I started out with Amanda Lee Peers and The Driftwood Sailors, who have officially transitioned from dreamy acoustic mysticism to full-out rock. I kind of miss the minor melancholy but dug the bluesy attack a la "Houses of the Holy." Next it was the JJ Lang Band as it kissed the sky with its big engine chugging beneath Lang's vocal arrows. The Natalie B Band stomped through some bluesy boogie as the sun sank behind. It brought to mind some Big Joe Turner lyrics to mind (call me at the office and I'll sing 'em to you).
Blackened Blues broke out the hip-hop-rock hybrid with some Roots Collider in its ranks and the kids couldn't sit still. Same went for Audio Influx as the band burned the groovy soul well into the evening for the beer- and sun-soaked crowd.
It's not like they're pickling their bodies in alcohol or making arrangements to join Walt Disney and Ted Williams in frozen limbo, but at this rate let me Jimmy the Greek it for ya: Southside Johnny and the Asbury Jukes are gonna be here forever. If the fork in the road gives you a choice of either The E Street Band or The Asbury Jukes, juke it, baby. The road may be rougher and tougher, but there is still rock 'n' roll paradise to be found when you get there.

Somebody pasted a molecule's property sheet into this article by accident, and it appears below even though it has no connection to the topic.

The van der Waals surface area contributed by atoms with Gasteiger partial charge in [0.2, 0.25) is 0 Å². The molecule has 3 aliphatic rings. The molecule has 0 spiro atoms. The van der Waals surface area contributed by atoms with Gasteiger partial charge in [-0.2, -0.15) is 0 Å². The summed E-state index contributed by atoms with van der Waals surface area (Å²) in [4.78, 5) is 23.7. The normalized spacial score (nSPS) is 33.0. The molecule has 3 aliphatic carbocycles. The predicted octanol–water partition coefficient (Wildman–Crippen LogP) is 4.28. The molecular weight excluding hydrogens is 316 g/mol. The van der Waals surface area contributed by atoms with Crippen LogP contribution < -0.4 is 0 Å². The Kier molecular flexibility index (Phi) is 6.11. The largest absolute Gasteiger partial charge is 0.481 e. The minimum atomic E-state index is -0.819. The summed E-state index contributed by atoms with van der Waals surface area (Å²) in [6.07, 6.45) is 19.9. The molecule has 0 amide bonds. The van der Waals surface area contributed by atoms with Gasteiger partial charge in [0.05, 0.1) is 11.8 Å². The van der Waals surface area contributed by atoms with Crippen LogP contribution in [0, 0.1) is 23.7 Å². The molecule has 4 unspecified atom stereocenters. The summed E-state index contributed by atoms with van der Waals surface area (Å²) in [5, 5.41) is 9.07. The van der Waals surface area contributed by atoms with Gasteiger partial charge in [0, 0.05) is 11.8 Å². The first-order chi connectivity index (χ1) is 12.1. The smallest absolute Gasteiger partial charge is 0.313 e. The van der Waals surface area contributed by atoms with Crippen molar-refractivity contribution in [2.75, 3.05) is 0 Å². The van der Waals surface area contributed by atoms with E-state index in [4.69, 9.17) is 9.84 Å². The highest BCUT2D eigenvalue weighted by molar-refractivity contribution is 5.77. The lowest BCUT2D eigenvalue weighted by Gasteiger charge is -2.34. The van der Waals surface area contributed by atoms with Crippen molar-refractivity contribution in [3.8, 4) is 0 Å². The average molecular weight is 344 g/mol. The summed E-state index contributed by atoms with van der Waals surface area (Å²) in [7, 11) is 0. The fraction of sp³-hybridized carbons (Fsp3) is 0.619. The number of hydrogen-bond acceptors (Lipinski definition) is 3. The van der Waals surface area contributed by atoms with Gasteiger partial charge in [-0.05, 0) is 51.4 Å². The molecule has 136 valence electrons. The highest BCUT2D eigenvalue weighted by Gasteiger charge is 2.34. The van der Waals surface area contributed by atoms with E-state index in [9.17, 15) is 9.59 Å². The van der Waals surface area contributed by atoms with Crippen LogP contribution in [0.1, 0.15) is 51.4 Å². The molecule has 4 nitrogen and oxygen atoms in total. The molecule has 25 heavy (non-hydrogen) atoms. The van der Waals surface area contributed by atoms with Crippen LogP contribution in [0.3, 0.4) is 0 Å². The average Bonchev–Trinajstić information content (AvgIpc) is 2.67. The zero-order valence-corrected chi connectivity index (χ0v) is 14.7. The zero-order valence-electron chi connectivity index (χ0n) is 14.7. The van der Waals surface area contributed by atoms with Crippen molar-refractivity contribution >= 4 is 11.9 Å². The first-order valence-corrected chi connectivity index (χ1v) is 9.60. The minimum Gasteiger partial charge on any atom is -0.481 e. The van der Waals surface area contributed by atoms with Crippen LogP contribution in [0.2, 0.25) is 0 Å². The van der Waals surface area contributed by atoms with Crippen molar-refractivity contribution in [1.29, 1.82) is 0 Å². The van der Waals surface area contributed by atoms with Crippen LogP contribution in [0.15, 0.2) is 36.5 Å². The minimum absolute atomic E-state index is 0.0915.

It's basically a barroom-rock outfit -- the soundtrack to come-ons, fist fights, and nine-ball. The band is relentless, as demonstrated Thursday night at the first dry night of the season for Party in the Park. Southside Johnny's vocals were a little ragged, but that just added more twist and torque to the gut wrench. It was a bit loud (I could hear it from Broad Street), but when it's good, loud is a plus.
The band's un-self-aware joy was illustrated by periodic jumping around -- not like ninjas or methodically cool rock 'n' roll stars with their screw face and gunfighter stance, but as 4-year-olds taking utter delight in the beat. An estimated 2,500 people or so braved the cool, rejoicing in the blue sky and the righteous blue-eyed soul.